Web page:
Gambit is an old fashioned comedy caper set around the heist of a Monet painting. With the wealth of talent involved – Firth, Diaz, Rickman, and scripted by the Coen Brothers – it’s a film crying out to be loved, but ultimately disappoints with its lukewarm material on offer.
The Coen Brothers name has been so blazoned over all the publicity posters, you might have thought they were the directors. In fact, this is the first film they have scripted and not directed since Crimewave in 1985 and probably for good reason.
Directing duties were left to renowned Anglophile, Michael Hoffman (who previously directed The Last Station). The film is meant to be homage to the original 1966 Gambit film with Michael Caine and Shirley MacLaine and the films of Blake Edwards from the same era.
The plot revolves around Harry Deane (Firth) a mild mannered long suffering arts curator who has been planning his boss’s comeuppance for quite some time. His boss, Lord Shabandar (Rickman) is crude and rude, but happens to be one of the richest men in the UK and an ardent art collector.
Harry’s plan involves art forger, the Major (Tom Courtenay) and Texan part time rodeo queen and part time chicken plucker, PJ Puznowski (Diaz) whose grandfather may or may not be linked with the last known whereabouts of the Monet painting, Haystacks at Dusk.
It starts promisingly with a lengthy dream sequence showing how the perfect heist would work. It also uses an interesting plot device where Cameron Diaz doesn’t actually say a word at all for almost the first quarter of the film. This is lifted straight from the original 1966 Gambit. The trouble starts when reality takes over; you expect the laughs to come thick and fast for a screwball comedy, but what you get is mediocrity, a script lacking in charm and energy and action decidedly stuck in middle gear.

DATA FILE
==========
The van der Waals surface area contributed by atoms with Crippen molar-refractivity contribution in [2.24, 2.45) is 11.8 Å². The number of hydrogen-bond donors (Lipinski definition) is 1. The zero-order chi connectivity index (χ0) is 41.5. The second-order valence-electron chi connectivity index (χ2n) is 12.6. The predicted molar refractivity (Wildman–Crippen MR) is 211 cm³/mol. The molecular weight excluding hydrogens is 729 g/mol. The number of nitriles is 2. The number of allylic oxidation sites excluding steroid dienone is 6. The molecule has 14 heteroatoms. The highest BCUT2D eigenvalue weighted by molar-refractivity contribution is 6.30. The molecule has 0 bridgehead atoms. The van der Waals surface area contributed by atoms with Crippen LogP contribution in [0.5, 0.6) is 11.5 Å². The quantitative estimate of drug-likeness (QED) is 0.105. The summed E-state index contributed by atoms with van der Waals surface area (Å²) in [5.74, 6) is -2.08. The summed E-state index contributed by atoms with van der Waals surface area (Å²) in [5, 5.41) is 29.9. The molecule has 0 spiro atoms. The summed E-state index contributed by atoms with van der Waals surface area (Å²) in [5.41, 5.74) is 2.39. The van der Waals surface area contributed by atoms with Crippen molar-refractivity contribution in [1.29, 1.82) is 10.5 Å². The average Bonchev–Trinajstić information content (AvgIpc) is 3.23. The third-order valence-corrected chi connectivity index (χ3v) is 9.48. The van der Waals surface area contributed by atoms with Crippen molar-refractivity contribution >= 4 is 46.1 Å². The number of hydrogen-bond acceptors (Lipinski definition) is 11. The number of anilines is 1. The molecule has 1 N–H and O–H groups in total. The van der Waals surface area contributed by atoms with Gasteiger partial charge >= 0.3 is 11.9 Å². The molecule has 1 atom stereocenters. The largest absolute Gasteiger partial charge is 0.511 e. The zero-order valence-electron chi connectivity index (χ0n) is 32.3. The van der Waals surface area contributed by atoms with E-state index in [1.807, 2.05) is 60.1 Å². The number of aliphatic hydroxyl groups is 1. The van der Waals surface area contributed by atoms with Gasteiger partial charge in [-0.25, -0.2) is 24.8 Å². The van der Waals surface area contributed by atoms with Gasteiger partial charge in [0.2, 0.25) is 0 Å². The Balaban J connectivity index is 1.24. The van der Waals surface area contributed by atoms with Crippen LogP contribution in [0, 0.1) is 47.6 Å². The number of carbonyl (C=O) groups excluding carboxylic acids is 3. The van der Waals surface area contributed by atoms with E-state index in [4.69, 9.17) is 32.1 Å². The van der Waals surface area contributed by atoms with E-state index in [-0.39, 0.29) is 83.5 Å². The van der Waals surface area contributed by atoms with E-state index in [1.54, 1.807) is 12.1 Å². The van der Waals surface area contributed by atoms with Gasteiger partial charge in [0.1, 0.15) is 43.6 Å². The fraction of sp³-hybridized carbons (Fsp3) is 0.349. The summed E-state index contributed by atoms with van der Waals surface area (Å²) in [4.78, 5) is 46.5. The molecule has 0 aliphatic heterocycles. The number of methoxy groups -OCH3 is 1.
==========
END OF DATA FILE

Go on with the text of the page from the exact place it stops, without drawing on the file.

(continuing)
There is a lot of physical humour involved, most of which involves Colin Firth in his pants tiptoeing around the Savoy Hotel. In an era when American Pie films seem dated, the Coen Brothers really needed to update their Blake Edwards homage rather than just copy.
It is a fine line between tongue in cheek stereotyping and lazy characterisations and we’re afraid that Gambit borders on the latter. We have the white trailer trash American, the fox hunting British lord, the karaoke loving duplicitous Japanese and not forgetting the camp designer played by Stanley Tucci, a cross between the character he played in The Devil Wears Prada and Sacha Baron Cohen’s Bruno. The actors have declared the film a “comfort” film, inoffensive and charming. It would be interesting to see how the film plays out with those demographics mentioned above.
Crucial to a film like this is the chemistry between the leads. Sadly there’s more fizzle than sizzle between Colin Firth and Cameron Diaz. The problem doesn’t lie with the actors but more with the weak script, so they had very little to work with and characters the audience just didn’t care for.
Thankfully at a running time of just 89 minutes, it’s breezy enough for fans of Colin Firth’s legs or Alan Rickman’s general nakedness.
Released in UK cinemas on Wednesday 21 November 2012 by CBS Films.